There is also emerging evidence that renewable energy technologies such as solar and wind are actually suppressing (i.e. keeping down) wholesale energy prices which serve to negate the direct support they receive. So limiting the deployment of renewables will actually INCREASE energy bills and yet no account is being taken of this effect.

Instead, your government’s policy is to completely, prematurely and unjustifiably extinguish the UK’s solar industry just when it is on the cusp of achieving that zero subsidy goal and put at risk in excess of 30,000 high quality jobs which support hard-working families (an impact not even considered in any detail in DECC’s impact analysis). Your policy includes placing an even greater burden on consumers’ energy bills through the support being offered to the Chinese and French consortium building Hinkley Point C. A development even the Daily Telegraph has described as a white elephant which will place a costly burden on every man, woman and child in this country for more than 50 years.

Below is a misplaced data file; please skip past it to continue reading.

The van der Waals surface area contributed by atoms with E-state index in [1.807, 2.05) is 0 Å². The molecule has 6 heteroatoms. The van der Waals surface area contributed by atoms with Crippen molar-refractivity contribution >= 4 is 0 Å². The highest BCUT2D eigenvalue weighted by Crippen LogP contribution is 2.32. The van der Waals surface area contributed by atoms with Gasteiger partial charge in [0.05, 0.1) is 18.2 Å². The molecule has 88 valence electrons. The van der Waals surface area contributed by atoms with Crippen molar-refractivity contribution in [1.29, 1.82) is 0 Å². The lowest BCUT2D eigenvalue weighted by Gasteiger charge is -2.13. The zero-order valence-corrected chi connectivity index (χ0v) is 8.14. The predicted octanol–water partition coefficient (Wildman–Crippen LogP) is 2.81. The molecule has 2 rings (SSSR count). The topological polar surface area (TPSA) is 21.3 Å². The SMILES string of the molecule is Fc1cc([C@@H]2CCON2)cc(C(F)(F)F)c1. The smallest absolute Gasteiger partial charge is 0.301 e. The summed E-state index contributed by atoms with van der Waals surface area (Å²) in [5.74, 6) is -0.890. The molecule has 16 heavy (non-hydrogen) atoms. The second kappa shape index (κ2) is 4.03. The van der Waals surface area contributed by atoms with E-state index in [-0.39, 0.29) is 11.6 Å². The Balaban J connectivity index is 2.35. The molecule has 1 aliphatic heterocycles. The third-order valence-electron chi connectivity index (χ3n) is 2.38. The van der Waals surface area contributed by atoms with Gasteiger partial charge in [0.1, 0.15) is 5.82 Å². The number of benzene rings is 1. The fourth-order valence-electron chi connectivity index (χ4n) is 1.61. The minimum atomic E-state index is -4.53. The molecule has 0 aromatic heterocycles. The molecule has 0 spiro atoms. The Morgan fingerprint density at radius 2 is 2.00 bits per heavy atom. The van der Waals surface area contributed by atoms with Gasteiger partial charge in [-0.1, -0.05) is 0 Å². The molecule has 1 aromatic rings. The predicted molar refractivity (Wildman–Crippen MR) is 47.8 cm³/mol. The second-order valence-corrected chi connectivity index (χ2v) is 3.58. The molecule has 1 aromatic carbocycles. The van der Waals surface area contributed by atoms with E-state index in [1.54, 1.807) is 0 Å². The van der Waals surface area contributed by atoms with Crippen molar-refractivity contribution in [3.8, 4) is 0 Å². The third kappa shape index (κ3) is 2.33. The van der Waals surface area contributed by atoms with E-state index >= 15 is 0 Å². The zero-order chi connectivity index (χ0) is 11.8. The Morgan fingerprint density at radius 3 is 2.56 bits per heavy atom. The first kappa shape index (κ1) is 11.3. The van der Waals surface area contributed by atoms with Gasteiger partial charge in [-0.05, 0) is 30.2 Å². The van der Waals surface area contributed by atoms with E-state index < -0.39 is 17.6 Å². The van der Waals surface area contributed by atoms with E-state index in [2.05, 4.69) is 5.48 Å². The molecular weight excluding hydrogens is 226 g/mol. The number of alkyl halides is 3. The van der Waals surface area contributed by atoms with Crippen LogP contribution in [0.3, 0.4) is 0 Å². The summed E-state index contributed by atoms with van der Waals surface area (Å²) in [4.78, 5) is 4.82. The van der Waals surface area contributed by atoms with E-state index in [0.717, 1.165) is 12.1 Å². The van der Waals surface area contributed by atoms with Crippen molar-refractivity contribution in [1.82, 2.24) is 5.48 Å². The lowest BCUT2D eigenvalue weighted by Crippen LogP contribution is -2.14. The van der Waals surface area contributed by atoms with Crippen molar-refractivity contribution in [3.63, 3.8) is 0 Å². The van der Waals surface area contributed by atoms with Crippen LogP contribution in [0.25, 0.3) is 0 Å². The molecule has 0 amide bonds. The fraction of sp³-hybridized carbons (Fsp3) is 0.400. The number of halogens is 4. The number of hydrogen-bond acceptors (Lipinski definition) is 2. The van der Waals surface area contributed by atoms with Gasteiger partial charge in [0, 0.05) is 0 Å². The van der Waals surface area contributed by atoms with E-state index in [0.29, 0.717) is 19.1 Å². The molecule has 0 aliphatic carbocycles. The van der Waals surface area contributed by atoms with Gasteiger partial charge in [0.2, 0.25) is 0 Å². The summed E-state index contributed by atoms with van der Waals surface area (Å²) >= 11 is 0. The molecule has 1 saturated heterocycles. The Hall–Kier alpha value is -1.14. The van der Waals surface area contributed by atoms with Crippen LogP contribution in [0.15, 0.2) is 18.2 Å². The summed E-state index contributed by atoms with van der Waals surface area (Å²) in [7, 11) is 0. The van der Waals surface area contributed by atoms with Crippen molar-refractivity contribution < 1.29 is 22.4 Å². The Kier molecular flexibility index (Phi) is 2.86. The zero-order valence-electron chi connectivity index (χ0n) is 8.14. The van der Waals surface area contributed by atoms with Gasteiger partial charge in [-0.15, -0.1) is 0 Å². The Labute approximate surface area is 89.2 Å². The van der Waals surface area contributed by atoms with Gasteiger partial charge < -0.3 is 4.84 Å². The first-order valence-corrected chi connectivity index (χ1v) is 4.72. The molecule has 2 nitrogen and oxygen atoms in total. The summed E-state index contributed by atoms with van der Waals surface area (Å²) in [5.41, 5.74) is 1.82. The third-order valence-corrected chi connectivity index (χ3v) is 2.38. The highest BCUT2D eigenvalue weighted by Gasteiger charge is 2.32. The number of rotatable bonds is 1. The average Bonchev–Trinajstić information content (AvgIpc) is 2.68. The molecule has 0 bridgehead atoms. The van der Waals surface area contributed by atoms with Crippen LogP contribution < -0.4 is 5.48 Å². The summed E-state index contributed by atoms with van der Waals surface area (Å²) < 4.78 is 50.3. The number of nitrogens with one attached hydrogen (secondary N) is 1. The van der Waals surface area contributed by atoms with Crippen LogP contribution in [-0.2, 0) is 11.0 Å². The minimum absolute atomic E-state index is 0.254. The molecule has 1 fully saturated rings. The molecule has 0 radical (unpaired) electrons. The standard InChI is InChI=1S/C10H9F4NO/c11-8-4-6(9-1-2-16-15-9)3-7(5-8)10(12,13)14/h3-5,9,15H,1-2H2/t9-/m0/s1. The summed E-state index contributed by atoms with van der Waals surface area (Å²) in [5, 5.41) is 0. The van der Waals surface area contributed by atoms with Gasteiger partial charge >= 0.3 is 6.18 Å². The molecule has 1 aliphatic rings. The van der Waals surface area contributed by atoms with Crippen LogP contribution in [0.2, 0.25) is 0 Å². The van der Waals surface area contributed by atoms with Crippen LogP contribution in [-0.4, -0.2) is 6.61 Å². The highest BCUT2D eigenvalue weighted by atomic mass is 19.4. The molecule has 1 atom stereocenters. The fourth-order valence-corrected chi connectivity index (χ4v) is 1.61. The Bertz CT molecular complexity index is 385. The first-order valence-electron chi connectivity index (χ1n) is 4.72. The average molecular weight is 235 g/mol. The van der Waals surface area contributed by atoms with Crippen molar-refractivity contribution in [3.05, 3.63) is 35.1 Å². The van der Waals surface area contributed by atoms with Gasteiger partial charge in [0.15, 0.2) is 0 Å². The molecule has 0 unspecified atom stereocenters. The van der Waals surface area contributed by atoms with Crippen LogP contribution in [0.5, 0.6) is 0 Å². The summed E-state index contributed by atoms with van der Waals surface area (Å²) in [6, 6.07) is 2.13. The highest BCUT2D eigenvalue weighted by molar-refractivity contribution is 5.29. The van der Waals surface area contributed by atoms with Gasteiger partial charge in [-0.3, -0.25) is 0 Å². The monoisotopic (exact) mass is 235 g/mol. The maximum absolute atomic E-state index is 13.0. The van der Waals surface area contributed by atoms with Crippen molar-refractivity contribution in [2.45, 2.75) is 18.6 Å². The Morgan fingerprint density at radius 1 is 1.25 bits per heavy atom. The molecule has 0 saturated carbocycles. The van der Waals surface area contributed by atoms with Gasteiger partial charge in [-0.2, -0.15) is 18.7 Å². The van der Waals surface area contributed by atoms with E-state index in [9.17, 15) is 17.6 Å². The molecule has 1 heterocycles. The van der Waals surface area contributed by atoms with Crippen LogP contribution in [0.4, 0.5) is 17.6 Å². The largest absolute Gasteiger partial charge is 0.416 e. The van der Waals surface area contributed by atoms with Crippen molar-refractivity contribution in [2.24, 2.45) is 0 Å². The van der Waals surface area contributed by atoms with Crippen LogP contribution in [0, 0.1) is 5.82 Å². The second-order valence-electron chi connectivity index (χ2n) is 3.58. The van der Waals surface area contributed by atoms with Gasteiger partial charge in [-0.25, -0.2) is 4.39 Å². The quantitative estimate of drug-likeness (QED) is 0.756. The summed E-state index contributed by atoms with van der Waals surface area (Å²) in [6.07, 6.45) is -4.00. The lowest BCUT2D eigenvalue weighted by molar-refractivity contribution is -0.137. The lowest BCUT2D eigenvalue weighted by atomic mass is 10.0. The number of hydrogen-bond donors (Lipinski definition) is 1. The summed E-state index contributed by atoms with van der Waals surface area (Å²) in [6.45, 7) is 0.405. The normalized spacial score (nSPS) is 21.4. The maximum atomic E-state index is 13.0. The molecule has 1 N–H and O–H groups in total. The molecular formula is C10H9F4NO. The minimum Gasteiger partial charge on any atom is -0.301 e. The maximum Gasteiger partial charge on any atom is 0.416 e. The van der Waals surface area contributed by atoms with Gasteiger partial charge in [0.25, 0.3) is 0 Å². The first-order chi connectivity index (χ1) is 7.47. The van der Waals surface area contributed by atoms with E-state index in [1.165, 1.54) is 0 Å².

Amber Rudd is on record as saying, in respect of Hinkley Point C, that it is worth paying the higher cost of base-load generation (an inconsistent statement itself if the policy intent is to limit energy bills). By 2020 subsidy-free solar with other renewables such as wind, combined with gas-fired generation and the emergence of large-scale electricity storage, could provide not only cost effective base-load but also the cheap, low carbon and highly flexible generation capacity this nation so urgently needs. Solar can also be deployed quickly (unlike nuclear), is easy to decommission, is flexible, is non-controversial and is popular (DECC’s own studies show it has 80% public approval). With the recent announcement of the development of the Culzean gas field in the North Sea, this energy vision could also be achieved without fracking up our UK countryside as well.